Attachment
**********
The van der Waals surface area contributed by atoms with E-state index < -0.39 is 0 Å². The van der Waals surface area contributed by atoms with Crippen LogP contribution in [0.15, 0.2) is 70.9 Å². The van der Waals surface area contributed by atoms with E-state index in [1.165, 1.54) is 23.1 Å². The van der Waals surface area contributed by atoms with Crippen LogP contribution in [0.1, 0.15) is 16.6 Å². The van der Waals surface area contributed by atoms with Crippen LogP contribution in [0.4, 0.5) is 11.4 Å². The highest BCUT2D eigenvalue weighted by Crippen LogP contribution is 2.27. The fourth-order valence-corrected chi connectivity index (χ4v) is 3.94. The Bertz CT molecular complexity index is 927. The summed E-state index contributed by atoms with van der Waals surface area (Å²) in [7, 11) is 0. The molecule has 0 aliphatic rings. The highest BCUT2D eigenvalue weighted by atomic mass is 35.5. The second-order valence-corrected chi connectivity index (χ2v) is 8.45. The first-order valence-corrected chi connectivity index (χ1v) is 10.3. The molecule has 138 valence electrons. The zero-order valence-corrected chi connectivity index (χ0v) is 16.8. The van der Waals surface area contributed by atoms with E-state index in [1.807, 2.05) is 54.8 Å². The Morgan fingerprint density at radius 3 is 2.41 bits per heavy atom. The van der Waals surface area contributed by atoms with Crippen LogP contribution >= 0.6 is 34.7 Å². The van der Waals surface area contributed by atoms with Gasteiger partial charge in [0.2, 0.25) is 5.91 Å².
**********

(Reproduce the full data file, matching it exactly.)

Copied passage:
The van der Waals surface area contributed by atoms with E-state index < -0.39 is 0 Å². The van der Waals surface area contributed by atoms with Crippen LogP contribution in [0.15, 0.2) is 70.9 Å². The van der Waals surface area contributed by atoms with E-state index in [1.165, 1.54) is 23.1 Å². The van der Waals surface area contributed by atoms with Crippen LogP contribution in [0.1, 0.15) is 16.6 Å². The van der Waals surface area contributed by atoms with Crippen LogP contribution in [0.4, 0.5) is 11.4 Å². The highest BCUT2D eigenvalue weighted by Crippen LogP contribution is 2.27. The fourth-order valence-corrected chi connectivity index (χ4v) is 3.94. The Bertz CT molecular complexity index is 927. The summed E-state index contributed by atoms with van der Waals surface area (Å²) in [7, 11) is 0. The molecule has 0 aliphatic rings. The highest BCUT2D eigenvalue weighted by atomic mass is 35.5. The second-order valence-corrected chi connectivity index (χ2v) is 8.45. The first-order valence-corrected chi connectivity index (χ1v) is 10.3. The molecule has 138 valence electrons. The zero-order valence-corrected chi connectivity index (χ0v) is 16.8. The van der Waals surface area contributed by atoms with E-state index in [1.807, 2.05) is 54.8 Å². The Morgan fingerprint density at radius 3 is 2.41 bits per heavy atom. The van der Waals surface area contributed by atoms with Crippen LogP contribution >= 0.6 is 34.7 Å². The van der Waals surface area contributed by atoms with Gasteiger partial charge in [0.2, 0.25) is 5.91 Å².